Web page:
No "absolute" trademark protection: Domain cancellation denied

No "absolute" trademark protection: Well-known figurative trademark not sufficient for domain cancellation

Trademarks are often used in domains. The owner of the well-known vodka trademark ABSOLUT wanted, among other claims, to cancel the domain "" of another company - and failed in court.

The Absolut Company Aktiebolag (Absolut Company), known for its ABSOLUT vodka, has protection for the word marks ABSOLUT and ABSOLUT BAR for, among other things, the services "catering and accommodation of guests". In addition, it also has rights to several well-known figurative marks (see below left for an example).


The Austrian company Shuttleberg GmbH & Co KG (Shuttleberg) has also protected the figurative mark ABSOLUT PARK (see below right), inter alia, for the services "catering and accommodation of guests", thus for identical services.

Shuttleberg also offered such services under the domain, among others. It additionally used this domain as well as and for the distribution of clothing with the following imprints:

From Absolut Company's point of view, this use of its trademark was similar in terms of capitalisation, bold print and font. Therefore, Absolut Company saw an infringement of its trademark rights. In addition to the use depicted, it also took legal action against the use in the domains, and


In principle, a trademark owner can not only defend himself against the use of trademarks on products, but under certain circumstances also against any other use under trademark law. This also includes the use as (part of) a domain, provided that similar goods and services are offered in the course of business on the website operated under the domain. In this case, such use of the domain may be prohibited. However, a general claim for cancellation of the domain has not existed since a reversal of case law in 2007, as a domain can also be used for permissible purposes (such as for dissimilar goods and services).


Absolut Company argued, among other things, that its word trademark ABSOLUT is to be regarded as a "well-known" trademark in the legal sense. "Well-known" trademarks have a protection that extends beyond the goods and services for which they are registered. It is sufficient for the relevant public to associate the well-known trademark with the foreign sign. The owner of such a well-known trademark can prohibit the use of its sign, inter alia, if there is an unfair exploitation of the distinctive character ("exploitation of attention ") among the relevant public (§ 10 para 2 MSchG). According to Absolut Company, this is the case with any use in the domain "", which is why there is an interference with their well-known trademark and Shuttleberg's domain must be cancelled.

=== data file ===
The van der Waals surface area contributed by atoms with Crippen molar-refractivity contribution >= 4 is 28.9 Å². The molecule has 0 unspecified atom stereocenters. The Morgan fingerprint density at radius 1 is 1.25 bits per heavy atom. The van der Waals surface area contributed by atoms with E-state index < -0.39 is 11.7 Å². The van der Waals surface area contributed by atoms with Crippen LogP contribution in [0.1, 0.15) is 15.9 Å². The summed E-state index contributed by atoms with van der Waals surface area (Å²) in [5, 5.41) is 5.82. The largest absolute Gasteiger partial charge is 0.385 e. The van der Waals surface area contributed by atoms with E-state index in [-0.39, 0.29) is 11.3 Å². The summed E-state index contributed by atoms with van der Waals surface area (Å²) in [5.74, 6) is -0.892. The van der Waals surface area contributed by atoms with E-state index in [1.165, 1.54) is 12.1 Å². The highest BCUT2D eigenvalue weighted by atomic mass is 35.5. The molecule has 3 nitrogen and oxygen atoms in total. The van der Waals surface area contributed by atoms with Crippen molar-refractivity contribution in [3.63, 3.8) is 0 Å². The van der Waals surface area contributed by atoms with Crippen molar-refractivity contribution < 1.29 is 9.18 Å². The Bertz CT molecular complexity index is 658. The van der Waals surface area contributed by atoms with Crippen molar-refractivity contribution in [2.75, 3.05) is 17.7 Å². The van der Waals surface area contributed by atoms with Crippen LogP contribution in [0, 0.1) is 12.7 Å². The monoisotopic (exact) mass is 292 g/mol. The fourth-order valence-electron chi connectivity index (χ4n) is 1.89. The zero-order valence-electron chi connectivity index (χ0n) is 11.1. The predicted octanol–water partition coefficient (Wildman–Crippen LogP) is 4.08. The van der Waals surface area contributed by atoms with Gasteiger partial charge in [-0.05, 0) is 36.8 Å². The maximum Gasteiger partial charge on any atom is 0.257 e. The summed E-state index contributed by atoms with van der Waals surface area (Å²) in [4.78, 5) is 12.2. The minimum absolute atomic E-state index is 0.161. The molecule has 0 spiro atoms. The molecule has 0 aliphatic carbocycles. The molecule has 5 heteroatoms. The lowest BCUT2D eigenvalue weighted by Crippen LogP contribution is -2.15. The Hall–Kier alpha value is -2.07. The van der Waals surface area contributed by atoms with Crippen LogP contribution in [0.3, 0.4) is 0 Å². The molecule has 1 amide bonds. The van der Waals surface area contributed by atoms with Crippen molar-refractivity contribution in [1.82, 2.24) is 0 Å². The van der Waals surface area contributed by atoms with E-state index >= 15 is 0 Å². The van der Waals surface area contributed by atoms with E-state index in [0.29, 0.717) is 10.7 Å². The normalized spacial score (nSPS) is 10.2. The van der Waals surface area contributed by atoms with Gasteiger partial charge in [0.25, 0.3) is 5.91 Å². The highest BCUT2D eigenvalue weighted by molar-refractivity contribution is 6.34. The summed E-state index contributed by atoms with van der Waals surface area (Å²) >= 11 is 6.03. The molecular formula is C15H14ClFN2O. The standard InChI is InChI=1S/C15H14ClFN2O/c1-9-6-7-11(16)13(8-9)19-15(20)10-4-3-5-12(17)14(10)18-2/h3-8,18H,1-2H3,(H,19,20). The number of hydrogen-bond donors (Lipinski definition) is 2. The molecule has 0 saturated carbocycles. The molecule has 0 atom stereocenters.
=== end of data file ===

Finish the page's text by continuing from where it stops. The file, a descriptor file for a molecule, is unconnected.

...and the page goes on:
It has now been legally established that Absolut Company's trademarks are indeed "well known" in the legal sense among the relevant public "younger people interested in winter sports who drink alcohol at least occasionally" and that the figurative trademark as well as the graphic design of Shuttleberg's ABSOLUT SCHOOL and ABSOLUT SHOP signs interfere with Absolut Company's trademark rights as "exploitation of attention" and that the current use must be discontinued.


With regard to the domains, however, the Supreme Court confirmed the decision of the Higher Regional Court of Vienna, according to which the cancellation of the domains does not have to take place.


The reason given was that an infringement only existed with regard to the figurative trademarks of Absolut Company. According to the court, the use of the term "absolut", namely without typographical and conceptual association with the plaintiff's VODKA trademark, could not be completely prohibited. The injunction ordered also only concerns the graphic design of Shuttleberg's signs, but not the word alone. However, since a domain can only be used without a figurative element, the use in the domain is not affected by the legally binding injunction. Since a claim for cancellation cannot go further than the related claim for injunctive relief, the domain must not be cancelled either.


From our point of view, the court's decision regarding the deletion of the domain is basically correct. Since the reputation was only established among a certain public - and not in general - the sign "ABSOLUT" does not have such protection that simply any use in a unique position can be prohibited. However, it is also clear that the well-known word trademark "ABSOLUT" should at least be sufficient to prohibit not only the above graphic use, but also the use of the word mark for the protected goods and services.


In this context, it should be noted that the plaintiffs argued in their appeal that the wording of the request for an injunction was misunderstood by the previous instance: they claim that not only the use of the graphic design as described above was prohibited, but also the word ABSOLUT with additions such as 'PARK', 'SCHOOL', 'SHOP'. In this case, at least a request for injunctive relief for the specific domains "", "", "" and "" could possibly be affirmed after all. The Supreme Court did not follow this line of argument, as the judgement is sufficiently clear in itself.


Nevertheless, when looking at the overall picture, it cannot be ruled out that a linguistic inaccuracy in the ruling of the previous instance actually led to the fact that the injunctive relief to which the Absolut Company might have been entitled was not effectively awarded. This in turn means that in future comparable cases, such a claim for prohibition of the use of a domain could be affirmed, at least to a certain extent. However, even in these cases, deletion of the domain will probably only be possible under exceptional circumstances.

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